• Image review (on/off)
    • Brightness (1-5)
  • Date imprint (Off, date, date & time)
  • Vibration reduction (Off, on, hybrid) - described earlier
  • Motion detection (Auto, off) - boosts ISO as needed based on subject movement when in certain auto modes
  • AF assist (Auto, off)
  • Redeye reduction
  • pre-flash (on/off)
  • Digital zoom (Off, on, crop) - the last option lets you use digital zoom without image degradation at lower resolutions; similar to Extended Optical Zoom on Panasonic cameras
  • Sound settings
    • Button sound (on/off) - the place turn off the ridiculously loud beep sound
    • Shutter sound (on/off)
  • Auto off (30 sec, 1, 5, 30 mins)
  • Format memory / memory card
  • Language
  • TV settings
    • Video mode (NTSC, PAL)
    • HDMI (Auto, 480p, 720p, 1080i)
  • Charge by computer (Auto, off) - whether the battery is charged when you connect the camera to a computer
  • Blink warning (on/off) - camera will display "did someone blink?" if closed eyes are detected
  • Reset all
  • Reset file numbering
  • Firmware version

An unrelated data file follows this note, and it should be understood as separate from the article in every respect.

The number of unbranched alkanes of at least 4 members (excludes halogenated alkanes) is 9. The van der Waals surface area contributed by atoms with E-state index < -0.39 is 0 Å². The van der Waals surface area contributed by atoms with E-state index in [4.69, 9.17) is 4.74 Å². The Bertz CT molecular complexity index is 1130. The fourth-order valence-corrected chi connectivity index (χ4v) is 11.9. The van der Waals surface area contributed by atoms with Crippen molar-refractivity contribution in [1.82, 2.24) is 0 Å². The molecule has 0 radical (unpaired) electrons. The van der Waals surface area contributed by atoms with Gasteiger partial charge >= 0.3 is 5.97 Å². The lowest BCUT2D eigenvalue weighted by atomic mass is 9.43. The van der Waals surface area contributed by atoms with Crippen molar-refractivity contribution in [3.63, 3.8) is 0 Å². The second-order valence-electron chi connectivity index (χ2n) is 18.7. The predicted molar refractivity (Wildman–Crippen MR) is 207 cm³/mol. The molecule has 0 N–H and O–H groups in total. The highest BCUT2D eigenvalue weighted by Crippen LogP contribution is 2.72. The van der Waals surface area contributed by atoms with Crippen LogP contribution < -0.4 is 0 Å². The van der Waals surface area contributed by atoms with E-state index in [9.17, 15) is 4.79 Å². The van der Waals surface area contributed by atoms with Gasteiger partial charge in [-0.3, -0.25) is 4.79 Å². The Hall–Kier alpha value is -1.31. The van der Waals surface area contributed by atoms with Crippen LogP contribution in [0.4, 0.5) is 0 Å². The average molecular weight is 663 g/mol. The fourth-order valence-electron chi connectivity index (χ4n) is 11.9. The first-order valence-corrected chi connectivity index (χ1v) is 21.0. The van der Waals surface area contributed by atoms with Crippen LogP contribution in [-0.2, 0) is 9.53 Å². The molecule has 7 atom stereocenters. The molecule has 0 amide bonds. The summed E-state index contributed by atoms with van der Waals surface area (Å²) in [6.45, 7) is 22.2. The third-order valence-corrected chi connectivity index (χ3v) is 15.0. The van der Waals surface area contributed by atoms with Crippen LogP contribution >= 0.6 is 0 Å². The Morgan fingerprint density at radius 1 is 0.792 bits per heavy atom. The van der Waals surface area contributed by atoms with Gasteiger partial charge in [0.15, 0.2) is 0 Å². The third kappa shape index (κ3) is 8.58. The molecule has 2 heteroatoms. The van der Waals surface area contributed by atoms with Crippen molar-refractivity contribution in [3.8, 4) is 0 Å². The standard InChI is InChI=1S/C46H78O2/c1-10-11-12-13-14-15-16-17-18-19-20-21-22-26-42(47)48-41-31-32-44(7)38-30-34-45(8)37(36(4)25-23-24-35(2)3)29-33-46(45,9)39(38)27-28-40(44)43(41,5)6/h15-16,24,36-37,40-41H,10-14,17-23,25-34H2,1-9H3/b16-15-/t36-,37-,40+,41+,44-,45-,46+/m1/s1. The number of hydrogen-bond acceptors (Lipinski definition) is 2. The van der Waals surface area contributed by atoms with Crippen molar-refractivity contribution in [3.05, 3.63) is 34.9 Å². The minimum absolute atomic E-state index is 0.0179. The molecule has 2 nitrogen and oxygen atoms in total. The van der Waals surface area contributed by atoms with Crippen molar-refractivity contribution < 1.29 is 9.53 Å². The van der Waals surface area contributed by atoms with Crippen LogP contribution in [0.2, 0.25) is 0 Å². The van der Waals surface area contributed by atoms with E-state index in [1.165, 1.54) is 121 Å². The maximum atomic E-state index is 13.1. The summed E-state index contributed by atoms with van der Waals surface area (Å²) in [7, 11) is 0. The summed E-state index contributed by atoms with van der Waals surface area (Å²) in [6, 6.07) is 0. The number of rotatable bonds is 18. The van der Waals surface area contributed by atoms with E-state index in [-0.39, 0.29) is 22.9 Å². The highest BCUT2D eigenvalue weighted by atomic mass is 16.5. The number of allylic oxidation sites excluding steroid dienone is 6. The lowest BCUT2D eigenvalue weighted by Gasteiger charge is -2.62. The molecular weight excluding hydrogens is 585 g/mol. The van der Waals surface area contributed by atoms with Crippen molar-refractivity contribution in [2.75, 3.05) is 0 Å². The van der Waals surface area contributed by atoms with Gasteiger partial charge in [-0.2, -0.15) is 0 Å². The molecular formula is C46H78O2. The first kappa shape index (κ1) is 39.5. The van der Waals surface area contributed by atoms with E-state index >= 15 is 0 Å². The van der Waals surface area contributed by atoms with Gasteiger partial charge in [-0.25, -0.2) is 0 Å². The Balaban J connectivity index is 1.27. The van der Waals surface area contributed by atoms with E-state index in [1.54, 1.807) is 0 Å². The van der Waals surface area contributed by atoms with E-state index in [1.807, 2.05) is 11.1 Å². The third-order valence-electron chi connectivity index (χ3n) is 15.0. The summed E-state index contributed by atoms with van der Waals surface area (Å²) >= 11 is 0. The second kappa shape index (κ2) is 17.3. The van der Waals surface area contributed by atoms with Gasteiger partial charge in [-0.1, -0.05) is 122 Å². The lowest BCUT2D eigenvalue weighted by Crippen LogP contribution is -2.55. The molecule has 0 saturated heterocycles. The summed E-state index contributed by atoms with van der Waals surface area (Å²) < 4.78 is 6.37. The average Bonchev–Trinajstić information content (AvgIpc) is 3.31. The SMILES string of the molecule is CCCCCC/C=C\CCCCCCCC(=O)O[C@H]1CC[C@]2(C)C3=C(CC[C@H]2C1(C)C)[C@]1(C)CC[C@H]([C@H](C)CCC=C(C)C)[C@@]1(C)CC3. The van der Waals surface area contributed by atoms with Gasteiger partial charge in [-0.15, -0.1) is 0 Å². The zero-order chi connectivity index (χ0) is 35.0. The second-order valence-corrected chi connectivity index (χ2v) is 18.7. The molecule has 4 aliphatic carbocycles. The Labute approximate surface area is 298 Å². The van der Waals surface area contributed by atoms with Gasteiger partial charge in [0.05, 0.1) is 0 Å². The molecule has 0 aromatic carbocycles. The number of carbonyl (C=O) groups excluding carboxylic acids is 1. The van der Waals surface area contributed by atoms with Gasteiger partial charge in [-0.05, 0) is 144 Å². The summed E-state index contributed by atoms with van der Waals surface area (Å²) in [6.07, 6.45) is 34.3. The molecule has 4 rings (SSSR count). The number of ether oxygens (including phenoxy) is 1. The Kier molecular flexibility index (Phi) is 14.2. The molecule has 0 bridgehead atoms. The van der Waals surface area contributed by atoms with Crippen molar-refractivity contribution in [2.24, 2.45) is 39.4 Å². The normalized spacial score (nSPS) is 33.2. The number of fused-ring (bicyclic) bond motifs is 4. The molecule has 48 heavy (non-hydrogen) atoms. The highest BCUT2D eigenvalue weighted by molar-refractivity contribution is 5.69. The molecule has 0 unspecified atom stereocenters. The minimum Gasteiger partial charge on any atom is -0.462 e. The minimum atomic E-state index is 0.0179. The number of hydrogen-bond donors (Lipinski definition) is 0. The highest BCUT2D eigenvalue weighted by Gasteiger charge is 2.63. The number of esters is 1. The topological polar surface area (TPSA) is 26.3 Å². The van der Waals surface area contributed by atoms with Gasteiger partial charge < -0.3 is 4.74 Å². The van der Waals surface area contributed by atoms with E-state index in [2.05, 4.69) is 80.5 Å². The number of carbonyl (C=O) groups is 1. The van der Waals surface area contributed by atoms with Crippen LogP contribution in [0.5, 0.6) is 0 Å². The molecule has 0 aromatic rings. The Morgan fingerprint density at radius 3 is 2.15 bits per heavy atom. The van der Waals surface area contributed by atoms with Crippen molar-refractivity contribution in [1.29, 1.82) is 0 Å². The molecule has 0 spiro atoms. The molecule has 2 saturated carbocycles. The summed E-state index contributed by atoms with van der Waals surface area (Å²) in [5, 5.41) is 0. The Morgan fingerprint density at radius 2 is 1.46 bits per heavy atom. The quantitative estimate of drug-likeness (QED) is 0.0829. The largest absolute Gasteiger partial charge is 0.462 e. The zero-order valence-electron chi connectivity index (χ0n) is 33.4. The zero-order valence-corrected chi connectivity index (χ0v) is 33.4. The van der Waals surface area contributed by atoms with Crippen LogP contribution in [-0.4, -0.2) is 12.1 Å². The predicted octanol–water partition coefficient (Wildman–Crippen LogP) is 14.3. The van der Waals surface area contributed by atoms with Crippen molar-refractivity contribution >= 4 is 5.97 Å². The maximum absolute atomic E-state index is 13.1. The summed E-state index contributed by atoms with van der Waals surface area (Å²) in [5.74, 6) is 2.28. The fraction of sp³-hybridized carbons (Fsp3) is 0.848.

I'll hit the movie and playback options a bit later, but let's talk about several of the items in the Shooting settings menu right now.

The optimize image menu The parameters you can adjust in custom mode

The first thing to mention is the Optimize Image option. Most of the choices there are simple presets, with the last two options being the only things requiring some explanation. The custom option lets you adjust contrast, sharpness, and saturation, with a range of -2 to +2 (or Auto). The black and white option also lets you adjust the contrast and sharpening, adding in some virtual color filters (yellow, orange, red, green, sepia). You can also choose to have the camera take a color and black & white option at the same time.

The P100 allows you to use a white or gray card to set the white balance manually. Most of the WB settings (save for auto and custom) can be fine-tuned as well, in the blue or red direction.

Like all point-and-shoot cameras, the Coolpix P100 lets you set the ISO sensitivity manually (though note that the range starts at 160, which seems to be typical for this CMOS sensor). You can select from two Auto settings, one of which uses higher sensitivities than the other (1600 vs 800). You can also select a fixed range of 160-200 or 160-400, to have some flexibility without adding too much noise. Finally, you can set the shutter speed at which the camera starts to increase the sensitivity.